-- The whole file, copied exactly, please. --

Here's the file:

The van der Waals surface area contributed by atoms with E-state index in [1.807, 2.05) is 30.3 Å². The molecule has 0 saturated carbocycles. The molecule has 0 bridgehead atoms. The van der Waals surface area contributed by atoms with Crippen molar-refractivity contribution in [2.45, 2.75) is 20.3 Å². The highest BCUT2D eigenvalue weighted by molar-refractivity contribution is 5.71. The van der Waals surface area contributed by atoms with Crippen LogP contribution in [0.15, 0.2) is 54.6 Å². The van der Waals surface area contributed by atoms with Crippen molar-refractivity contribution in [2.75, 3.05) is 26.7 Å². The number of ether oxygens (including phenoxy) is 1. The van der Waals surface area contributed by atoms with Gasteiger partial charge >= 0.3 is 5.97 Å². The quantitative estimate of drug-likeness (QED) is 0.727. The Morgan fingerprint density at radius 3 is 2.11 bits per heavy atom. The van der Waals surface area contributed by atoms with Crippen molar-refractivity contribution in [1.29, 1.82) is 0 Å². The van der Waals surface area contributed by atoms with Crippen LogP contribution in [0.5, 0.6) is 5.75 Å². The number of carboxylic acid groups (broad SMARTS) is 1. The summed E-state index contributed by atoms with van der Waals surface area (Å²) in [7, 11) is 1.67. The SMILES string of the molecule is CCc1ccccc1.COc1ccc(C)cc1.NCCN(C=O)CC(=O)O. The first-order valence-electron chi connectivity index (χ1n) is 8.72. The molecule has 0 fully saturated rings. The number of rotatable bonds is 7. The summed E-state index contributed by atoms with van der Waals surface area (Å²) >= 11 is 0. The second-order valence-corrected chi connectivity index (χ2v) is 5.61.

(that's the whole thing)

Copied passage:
The van der Waals surface area contributed by atoms with E-state index in [1.807, 2.05) is 30.3 Å². The molecule has 0 saturated carbocycles. The molecule has 0 bridgehead atoms. The van der Waals surface area contributed by atoms with Crippen molar-refractivity contribution in [2.45, 2.75) is 20.3 Å². The highest BCUT2D eigenvalue weighted by molar-refractivity contribution is 5.71. The van der Waals surface area contributed by atoms with Crippen LogP contribution in [0.15, 0.2) is 54.6 Å². The van der Waals surface area contributed by atoms with Crippen molar-refractivity contribution in [2.75, 3.05) is 26.7 Å². The number of ether oxygens (including phenoxy) is 1. The van der Waals surface area contributed by atoms with Gasteiger partial charge >= 0.3 is 5.97 Å². The quantitative estimate of drug-likeness (QED) is 0.727. The Morgan fingerprint density at radius 3 is 2.11 bits per heavy atom. The van der Waals surface area contributed by atoms with Crippen molar-refractivity contribution in [1.29, 1.82) is 0 Å². The van der Waals surface area contributed by atoms with Crippen LogP contribution in [0.5, 0.6) is 5.75 Å². The number of carboxylic acid groups (broad SMARTS) is 1. The summed E-state index contributed by atoms with van der Waals surface area (Å²) in [7, 11) is 1.67. The SMILES string of the molecule is CCc1ccccc1.COc1ccc(C)cc1.NCCN(C=O)CC(=O)O. The first-order valence-electron chi connectivity index (χ1n) is 8.72. The molecule has 0 fully saturated rings. The number of rotatable bonds is 7. The summed E-state index contributed by atoms with van der Waals surface area (Å²) >= 11 is 0. The second-order valence-corrected chi connectivity index (χ2v) is 5.61.